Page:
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Subway Franchisees Revenues May Be Up, But Cash Flow will be Down

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September 3, 2013

By Bob Coleman
Editor, Coleman Report

subwaySeveral things pop out to me in this New York Post Subway article, and they are all bad from a small business loan underwriting and portfolio risk management standpoint.

1) Subway is buying market share at the expense of its bottom line with their $4 and $5 meal promotions that simply break-even.

2) The franchisor is pushing the promotion against the wishes of the franchisees. “Everyone is pissed off.” Poor relations between the franchisor and franchisee will result in decrease franchise values as future buyers will not want to wade into this mess.

3) There is no succession plan for the franchisor founder. The New York Post speculates the privately held company would probably be sold if the 65 year-old founder, currently undergoing treatment in a hospital for leukemia, can no longer run the company.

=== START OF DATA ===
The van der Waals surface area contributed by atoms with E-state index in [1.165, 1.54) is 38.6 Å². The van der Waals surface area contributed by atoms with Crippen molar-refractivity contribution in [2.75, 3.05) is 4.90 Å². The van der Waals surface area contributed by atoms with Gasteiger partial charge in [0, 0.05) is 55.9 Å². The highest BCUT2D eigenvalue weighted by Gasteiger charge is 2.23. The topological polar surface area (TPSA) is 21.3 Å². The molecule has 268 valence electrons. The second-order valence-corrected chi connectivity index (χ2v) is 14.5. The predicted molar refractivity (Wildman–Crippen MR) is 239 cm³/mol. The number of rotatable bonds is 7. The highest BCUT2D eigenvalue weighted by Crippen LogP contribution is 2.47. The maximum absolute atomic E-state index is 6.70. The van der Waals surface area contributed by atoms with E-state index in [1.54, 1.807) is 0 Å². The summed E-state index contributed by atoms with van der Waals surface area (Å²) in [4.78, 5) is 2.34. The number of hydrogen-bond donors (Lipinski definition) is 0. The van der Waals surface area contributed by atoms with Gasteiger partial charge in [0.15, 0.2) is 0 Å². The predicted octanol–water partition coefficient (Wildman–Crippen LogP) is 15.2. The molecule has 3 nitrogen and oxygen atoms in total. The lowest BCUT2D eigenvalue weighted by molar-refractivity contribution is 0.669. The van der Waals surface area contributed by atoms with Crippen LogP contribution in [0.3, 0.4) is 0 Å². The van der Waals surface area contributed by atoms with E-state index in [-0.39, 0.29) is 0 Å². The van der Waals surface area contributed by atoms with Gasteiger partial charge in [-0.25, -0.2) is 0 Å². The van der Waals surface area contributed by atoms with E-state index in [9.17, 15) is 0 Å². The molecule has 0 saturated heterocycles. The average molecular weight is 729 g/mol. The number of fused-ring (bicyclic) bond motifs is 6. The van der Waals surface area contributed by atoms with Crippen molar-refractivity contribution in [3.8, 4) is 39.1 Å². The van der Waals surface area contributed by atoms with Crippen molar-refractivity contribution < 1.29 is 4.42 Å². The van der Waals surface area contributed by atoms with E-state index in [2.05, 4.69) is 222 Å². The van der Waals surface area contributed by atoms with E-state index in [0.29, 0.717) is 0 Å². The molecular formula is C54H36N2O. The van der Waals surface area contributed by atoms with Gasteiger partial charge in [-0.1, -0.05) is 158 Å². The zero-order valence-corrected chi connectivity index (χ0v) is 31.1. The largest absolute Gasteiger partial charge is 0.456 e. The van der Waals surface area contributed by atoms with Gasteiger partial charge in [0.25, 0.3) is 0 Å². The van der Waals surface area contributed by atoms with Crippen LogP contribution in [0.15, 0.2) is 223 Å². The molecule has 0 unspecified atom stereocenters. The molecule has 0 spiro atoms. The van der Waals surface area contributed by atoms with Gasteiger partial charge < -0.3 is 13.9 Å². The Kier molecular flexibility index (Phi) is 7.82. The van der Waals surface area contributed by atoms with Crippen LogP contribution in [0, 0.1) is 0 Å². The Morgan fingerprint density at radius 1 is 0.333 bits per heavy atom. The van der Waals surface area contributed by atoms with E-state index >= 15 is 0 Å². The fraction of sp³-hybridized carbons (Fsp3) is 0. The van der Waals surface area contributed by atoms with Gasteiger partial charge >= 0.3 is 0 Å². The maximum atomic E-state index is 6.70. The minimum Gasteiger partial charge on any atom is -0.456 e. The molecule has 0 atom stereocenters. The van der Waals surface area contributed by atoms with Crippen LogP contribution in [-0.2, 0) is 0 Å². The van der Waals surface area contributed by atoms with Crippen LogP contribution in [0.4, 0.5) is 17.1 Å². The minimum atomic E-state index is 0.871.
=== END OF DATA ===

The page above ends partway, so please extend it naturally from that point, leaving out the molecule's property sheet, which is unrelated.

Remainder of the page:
4) Finally the red flag of huge expansion plans. Subway plans to grow from 40,000 to 50,000 stores in four years. (McDonalds is second to subway with 35,000 stores.) Aggressive expansion could harm existing stores, furthering exacerbating tensions between franchisor and the franchisees.

Small business loan underwriters must evaluate if a franchisor is only interested in generating fees from the franchise, or committed to franchisee success. Subway franchise underwriting may no longer be the slam dunk it once was.

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